Fitbit confirms it is looking into user rash complaints

We reported a while back that some Fitbit users were reporting that their devices were causing them discomfort – from mild chafing to full on allergic reactions.

It seems that the company has finally heard the growing complaints, as the Wall Street Journal has confirmed that Fitbit is now conducting an ‘extensive investigation’ into this.

The Fitbit has been a critical success so far

In a statement, Fitbit Chief Executive James Park said the company has been conducting “an extensive investigation,” and believes the skin problems are “allergic contact dermatitis, which can resemble a sunburn or a rash.”

In a blog post last month, Park said Fitbit believed the rashes were most likely allergic reactions to nickel, a component of the steel in the Force. “Our investigation is looking beyond nickel to other potential causes as well,” a Fitbit spokeswoman said.

In January, Mr. Park wrote that tests by an independent lab had ruled out a mechanical or electrical defect. Fitbit has begun offering refunds or exchanges to unhappy Force customers.

Fitbit released the Force in October, and complaints started before the end of 2013. The company says the device can “track steps taken, distance traveled, calories burned, stairs climbed and active minutes throughout the day.” At night, it tracks users’ sleep patterns. Data can be seen on the wristband’s display or on a smartphone or computer.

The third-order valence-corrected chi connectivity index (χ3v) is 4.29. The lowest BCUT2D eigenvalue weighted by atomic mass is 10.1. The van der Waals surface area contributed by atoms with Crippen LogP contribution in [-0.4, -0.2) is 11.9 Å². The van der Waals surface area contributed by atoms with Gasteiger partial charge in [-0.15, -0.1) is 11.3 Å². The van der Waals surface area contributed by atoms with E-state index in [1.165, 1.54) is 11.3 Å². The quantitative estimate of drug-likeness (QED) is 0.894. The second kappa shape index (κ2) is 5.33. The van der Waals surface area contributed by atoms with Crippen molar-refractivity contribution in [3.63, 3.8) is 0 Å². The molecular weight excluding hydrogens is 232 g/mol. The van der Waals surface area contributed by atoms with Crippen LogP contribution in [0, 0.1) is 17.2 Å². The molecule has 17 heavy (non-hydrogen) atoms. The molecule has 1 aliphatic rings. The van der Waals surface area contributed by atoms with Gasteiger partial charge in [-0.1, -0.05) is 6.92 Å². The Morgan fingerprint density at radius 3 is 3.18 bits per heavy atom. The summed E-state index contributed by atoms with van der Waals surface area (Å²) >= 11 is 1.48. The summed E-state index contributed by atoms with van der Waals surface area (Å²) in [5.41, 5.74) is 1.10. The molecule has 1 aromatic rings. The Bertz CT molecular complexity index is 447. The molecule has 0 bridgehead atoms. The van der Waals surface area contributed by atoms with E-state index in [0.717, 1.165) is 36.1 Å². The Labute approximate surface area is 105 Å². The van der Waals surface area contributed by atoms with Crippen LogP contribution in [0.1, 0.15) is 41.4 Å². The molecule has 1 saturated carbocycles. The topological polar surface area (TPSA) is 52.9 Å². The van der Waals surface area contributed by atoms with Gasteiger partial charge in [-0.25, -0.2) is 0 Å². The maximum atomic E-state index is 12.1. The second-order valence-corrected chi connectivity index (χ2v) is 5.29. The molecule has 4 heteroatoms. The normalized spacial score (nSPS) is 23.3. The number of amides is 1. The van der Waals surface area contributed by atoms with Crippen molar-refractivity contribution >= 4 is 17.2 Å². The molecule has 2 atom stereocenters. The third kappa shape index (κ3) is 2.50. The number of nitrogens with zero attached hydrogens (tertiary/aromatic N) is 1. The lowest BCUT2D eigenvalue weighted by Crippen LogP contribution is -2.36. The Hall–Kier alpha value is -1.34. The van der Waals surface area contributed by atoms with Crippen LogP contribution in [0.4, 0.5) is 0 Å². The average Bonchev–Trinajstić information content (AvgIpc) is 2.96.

We’ll keep an ear to the ground regarding any further developments, but in the meantime, if you’re suffering from any issues, you can contact the company via their website.


One thought on “Fitbit confirms it is looking into user rash complaints

  1. burnedonce says:

    Here’s my analysis on why this isn’t a nickel allergy.

    Among users who have reported their rash on the Fitbit help discussion forum (520 to date), here is little difference (and very likely no statistical difference) in the reaction onset time for people who have had a past nickel allergy and those who have not. Admittedly, the sample size is small for people who have had a past allergy (but that alone should be a clue), but to date we have 153 data points (people who have reported both reaction time and past allergy status):

    People with a nickel allergy: 32 days to onset (n=10)
    People w/o a nickel allergy: 36 days to onset (n=143)

    What do we know?
    1) no difference in rash reaction time for people with and without past nickel allergies
    2) very few people who have reported allergy status who have had a past nickel allergy (10 of 153 who have indicated)
    3) several posters have noted that since developing the rash they been tested for nickel allergies and had the test come back negative
    4) several people have posted that they have severe nickel allergies and have had no reaction to their Force

    Therefore: it seems highly unlikely that these reactions are to nickel.

    The big question: If it’s not nickel, what is it??

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